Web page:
Collaboration, How?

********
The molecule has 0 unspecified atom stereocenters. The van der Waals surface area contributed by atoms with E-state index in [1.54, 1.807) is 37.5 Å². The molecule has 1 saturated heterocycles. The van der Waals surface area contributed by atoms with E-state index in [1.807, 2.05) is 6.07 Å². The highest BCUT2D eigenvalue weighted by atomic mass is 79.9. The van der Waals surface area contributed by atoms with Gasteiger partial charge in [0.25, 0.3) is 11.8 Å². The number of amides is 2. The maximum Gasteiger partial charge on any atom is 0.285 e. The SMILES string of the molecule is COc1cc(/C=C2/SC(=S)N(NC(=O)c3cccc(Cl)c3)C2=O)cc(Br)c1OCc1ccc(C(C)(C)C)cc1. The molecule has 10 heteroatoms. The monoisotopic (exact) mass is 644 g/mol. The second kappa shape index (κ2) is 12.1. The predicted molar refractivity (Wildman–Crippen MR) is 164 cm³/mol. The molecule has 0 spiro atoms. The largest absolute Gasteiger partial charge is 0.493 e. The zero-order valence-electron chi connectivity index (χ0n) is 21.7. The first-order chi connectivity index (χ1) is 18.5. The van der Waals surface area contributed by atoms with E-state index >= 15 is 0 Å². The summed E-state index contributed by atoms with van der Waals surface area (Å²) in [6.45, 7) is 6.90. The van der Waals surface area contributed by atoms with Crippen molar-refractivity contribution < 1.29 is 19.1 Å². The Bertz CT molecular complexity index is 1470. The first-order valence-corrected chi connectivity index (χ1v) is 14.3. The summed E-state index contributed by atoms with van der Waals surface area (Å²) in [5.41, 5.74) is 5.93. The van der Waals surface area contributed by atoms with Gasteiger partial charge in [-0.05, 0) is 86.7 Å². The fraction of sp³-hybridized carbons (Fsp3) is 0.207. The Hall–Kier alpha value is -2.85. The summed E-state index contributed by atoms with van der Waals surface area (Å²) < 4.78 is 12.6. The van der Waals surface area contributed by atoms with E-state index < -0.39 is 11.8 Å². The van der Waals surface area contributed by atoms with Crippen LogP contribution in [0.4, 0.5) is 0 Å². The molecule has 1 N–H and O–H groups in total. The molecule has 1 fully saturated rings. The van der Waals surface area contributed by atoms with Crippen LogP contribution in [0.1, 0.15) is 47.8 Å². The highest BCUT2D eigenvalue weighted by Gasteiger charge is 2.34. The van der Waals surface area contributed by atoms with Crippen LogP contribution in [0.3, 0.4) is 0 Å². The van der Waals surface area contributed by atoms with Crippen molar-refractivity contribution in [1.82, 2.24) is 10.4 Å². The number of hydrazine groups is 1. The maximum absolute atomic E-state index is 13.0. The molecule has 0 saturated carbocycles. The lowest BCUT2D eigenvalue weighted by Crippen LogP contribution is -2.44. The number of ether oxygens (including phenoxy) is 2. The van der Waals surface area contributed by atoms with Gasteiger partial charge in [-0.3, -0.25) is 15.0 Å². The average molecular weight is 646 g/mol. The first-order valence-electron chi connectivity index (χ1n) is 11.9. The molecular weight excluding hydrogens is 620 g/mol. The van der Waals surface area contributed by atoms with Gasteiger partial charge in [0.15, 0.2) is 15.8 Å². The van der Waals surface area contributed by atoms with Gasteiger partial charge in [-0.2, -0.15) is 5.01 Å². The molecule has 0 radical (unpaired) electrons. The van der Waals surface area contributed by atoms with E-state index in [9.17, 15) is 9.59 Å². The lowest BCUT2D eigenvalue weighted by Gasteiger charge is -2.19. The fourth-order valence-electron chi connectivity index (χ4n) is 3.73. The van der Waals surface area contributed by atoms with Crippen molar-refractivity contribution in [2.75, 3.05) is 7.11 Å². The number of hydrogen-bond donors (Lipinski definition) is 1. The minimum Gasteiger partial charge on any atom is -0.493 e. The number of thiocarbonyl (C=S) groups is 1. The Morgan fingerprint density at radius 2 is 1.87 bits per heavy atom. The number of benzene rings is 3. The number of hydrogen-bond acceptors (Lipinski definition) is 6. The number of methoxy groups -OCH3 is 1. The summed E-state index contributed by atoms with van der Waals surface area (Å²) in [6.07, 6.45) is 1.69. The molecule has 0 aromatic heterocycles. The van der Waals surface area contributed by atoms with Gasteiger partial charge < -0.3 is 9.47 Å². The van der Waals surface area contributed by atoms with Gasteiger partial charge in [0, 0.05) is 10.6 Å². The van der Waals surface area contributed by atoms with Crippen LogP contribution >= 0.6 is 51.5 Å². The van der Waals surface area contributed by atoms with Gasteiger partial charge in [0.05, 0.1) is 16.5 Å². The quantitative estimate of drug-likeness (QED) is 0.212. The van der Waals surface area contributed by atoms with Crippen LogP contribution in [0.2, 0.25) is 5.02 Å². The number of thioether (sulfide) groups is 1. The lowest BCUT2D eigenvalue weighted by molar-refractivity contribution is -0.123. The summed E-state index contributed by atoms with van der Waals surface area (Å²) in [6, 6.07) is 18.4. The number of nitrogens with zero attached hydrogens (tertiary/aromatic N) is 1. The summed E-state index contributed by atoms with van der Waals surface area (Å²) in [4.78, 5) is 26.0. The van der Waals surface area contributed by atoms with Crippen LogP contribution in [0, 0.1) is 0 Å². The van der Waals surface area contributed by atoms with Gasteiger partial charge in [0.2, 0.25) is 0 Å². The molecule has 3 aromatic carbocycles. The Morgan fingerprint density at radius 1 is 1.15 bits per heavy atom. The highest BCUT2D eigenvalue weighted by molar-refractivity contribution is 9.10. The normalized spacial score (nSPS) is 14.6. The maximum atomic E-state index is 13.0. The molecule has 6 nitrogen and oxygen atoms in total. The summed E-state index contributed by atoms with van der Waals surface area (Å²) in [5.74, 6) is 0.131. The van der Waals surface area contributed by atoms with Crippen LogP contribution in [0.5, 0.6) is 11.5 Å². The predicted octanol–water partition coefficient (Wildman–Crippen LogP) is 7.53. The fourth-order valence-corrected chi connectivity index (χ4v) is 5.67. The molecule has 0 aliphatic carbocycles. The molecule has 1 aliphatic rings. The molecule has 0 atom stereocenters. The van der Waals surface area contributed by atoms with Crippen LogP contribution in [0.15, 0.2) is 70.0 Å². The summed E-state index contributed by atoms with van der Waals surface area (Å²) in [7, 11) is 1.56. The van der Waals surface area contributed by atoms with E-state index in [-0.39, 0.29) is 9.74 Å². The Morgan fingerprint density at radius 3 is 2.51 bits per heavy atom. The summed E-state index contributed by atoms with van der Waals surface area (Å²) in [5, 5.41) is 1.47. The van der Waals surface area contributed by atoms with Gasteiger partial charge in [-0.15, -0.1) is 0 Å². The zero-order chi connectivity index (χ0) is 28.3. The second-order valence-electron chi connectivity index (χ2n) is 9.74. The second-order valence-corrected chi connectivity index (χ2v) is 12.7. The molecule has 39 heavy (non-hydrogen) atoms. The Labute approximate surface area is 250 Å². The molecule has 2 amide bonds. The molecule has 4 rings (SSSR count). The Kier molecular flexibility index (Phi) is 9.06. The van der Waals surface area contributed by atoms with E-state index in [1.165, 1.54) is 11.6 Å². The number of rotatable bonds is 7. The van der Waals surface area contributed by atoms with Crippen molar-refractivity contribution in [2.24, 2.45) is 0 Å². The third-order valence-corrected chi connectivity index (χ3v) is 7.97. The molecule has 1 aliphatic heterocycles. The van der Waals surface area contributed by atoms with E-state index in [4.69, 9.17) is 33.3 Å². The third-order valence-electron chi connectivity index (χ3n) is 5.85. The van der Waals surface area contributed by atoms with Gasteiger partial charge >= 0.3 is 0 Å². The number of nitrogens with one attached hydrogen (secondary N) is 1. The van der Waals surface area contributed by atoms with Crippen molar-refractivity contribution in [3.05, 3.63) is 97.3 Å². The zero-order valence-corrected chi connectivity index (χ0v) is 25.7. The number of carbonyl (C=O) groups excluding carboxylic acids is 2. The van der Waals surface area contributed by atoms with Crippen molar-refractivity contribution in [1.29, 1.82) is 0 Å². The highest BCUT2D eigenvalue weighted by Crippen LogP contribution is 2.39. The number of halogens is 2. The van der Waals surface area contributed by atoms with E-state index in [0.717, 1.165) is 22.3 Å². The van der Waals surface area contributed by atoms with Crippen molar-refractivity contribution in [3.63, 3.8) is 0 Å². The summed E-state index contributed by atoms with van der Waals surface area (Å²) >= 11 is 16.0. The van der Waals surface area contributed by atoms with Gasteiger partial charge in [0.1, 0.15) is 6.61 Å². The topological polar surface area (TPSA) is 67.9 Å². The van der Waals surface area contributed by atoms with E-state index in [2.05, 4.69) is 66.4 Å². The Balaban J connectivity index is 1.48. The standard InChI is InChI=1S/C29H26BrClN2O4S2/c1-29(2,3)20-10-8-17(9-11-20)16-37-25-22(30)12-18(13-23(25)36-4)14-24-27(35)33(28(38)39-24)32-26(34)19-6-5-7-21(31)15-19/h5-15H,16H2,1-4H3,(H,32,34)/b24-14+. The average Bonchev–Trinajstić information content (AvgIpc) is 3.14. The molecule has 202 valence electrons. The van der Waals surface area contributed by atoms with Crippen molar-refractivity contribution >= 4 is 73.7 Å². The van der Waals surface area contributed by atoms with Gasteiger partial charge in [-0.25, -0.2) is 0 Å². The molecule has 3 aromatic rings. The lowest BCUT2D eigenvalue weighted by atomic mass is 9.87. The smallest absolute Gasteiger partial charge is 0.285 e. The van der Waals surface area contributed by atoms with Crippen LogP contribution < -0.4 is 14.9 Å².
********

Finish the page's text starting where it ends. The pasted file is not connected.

Gille Deleuze“You’ll get nowhere by latching onto some parallel movement, you have to make a move yourself. If nobody makes a move, nobody gets anywhere. Nor is interplay an exchange: it all turns on giving or taking.” In his essay, Mediators, Gilles Deleuze discusses the interplay between different fields of study. He emphasizes the importance of thinkers in these different fields to constantly create and innovate in their own area of expertise, but that by doing so unmistakable similarities will arise in seemingly unrelated fields of study. It is these overlaps, that I believe create the greatest possibility for collaborative thought and creation. Unfortunately, when thinkers and creators turn to borrowing rather than making and allowing for the delicate congruences to form of their own volition, the potential for innovation is hampered and stifled. As stated in a recent article in Architectural Digest, “Regrettably, however, what was once regarded as primarily a method of production is gradually becoming instead centered around consumption. That is, where originally an open-source approach was an encouragement to share, it is these days increasingly used to account for the act of borrowing.” Our current understanding and use of the open-source model presents a potential pitfall in our quest for collaborative creation. Not that this will happen any time soon, but too exaggerate the issue, what happens when all ideas are borrowed rather than created? At what point does borrowing and recycling cease to work? There is indeed a greater awareness for the need of collaborative innovation. The complexity of current innovation dictates greater dependence on work and research which has come before. Still, how can we avoid turning our increasing dependence into an addiction, a potentially harmfully oppressive addiction in terms of creativity?

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